Pumpkin Spice Couronne

Pumpkin Spice Couronne – a French sweet dough ring filled with pumpkin, warming spices and toasted pecans – just in time for autumn.

A ring of pumpkin spice couronne glazed with icing

“I have Pumpkin Kringle at my desk,” she confided conspiratorially. All I could envision was an obscene mishmash of holidays that somehow culminated with a roundly obese Santa Claus in a pumpkin costume shacked underneath her desk. “Who exactly,” I wondered, “is Pumpkin Kringle?”

“You know what pumpkin kringle is, don’t you?” she inquired when I responded with a blank stare. (Ah, thank goodness, she said “what” rather than “who.” Pumpkin kringle, whatever it was, wasn’t a person at all!)

A kringle, I discovered that day, is a ring of Danish pastry dough filled with nuts or fruit, in this case pumpkin, which is baked and then iced. Racine, Wisconsin is the mecca of kringles and, hers, thanks to Trader Joe’s, was an ideal specimen of Racine’s baking prowess.

Now please don’t be confused, the recipe below is decidedly NOT a kringle. The recipe below is a Couronne, a French filled sweet bread. I only mention the kringle because it was the impetus for my foray into couronne baking this weekend. After I nibbled a bit of the kringle…okay, full confession, after I devoured two thick slices, I started dreaming about enriched yeast doughs, I started dreaming about breakfast sweet breads, I started dreaming about Paul Hollywood’s apricot couronne (which I’ve been meaning to make!), I started dreaming about pumpkin spice season (now!) and well…this just happened.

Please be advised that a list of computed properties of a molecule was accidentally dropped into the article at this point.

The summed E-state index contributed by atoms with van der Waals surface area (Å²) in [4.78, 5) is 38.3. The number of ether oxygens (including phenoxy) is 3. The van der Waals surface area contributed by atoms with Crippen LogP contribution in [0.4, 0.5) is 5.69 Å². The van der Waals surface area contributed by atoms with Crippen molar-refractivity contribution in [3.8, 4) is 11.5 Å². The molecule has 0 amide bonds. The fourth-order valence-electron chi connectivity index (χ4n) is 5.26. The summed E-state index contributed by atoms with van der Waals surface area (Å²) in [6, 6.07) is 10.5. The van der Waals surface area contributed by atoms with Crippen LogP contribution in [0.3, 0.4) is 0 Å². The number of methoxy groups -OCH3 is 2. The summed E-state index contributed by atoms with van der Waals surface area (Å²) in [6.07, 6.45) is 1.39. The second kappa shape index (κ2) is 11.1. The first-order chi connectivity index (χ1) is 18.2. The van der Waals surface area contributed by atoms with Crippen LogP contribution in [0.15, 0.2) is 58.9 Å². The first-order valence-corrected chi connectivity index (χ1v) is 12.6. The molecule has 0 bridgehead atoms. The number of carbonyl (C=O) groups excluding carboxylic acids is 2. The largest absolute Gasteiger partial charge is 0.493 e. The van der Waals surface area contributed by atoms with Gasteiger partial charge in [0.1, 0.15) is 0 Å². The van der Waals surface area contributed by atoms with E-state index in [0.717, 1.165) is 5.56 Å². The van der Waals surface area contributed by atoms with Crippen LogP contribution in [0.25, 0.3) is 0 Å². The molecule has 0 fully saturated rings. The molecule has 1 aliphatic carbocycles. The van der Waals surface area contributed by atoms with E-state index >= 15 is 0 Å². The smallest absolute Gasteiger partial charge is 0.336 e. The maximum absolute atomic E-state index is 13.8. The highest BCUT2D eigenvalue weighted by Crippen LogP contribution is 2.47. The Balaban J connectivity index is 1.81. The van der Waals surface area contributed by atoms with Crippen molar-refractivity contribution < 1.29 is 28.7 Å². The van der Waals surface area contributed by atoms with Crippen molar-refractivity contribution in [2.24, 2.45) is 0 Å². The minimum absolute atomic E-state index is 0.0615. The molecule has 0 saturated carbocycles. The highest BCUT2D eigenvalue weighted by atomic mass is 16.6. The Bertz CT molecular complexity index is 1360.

There’s really nothing more lovely than hand-kneading a supple enriched yeast dough.  I love the texture of it under the heel of my hand, which is a good thing since my Kitchen Aid Pro Mixer died last week.


Pumpkin Spice Couronne

  • Servings: One Couronne
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A rich French sweet bread filled with pumpkin, spices and toasted pecans.


Ingredients

    Dough
  • 2 cups strong white bread flour, plus extra for dusting
  • 1 teaspoon salt
  • 2 ½ teaspoons fast-rising yeast
  • 4 tablespoons unsalted butter, softened
  • ½ cup plus 1 Tablespoon full-fat milk
  • 1 large egg, beaten
  • Filling
  • 2 Tablespoons unsalted butter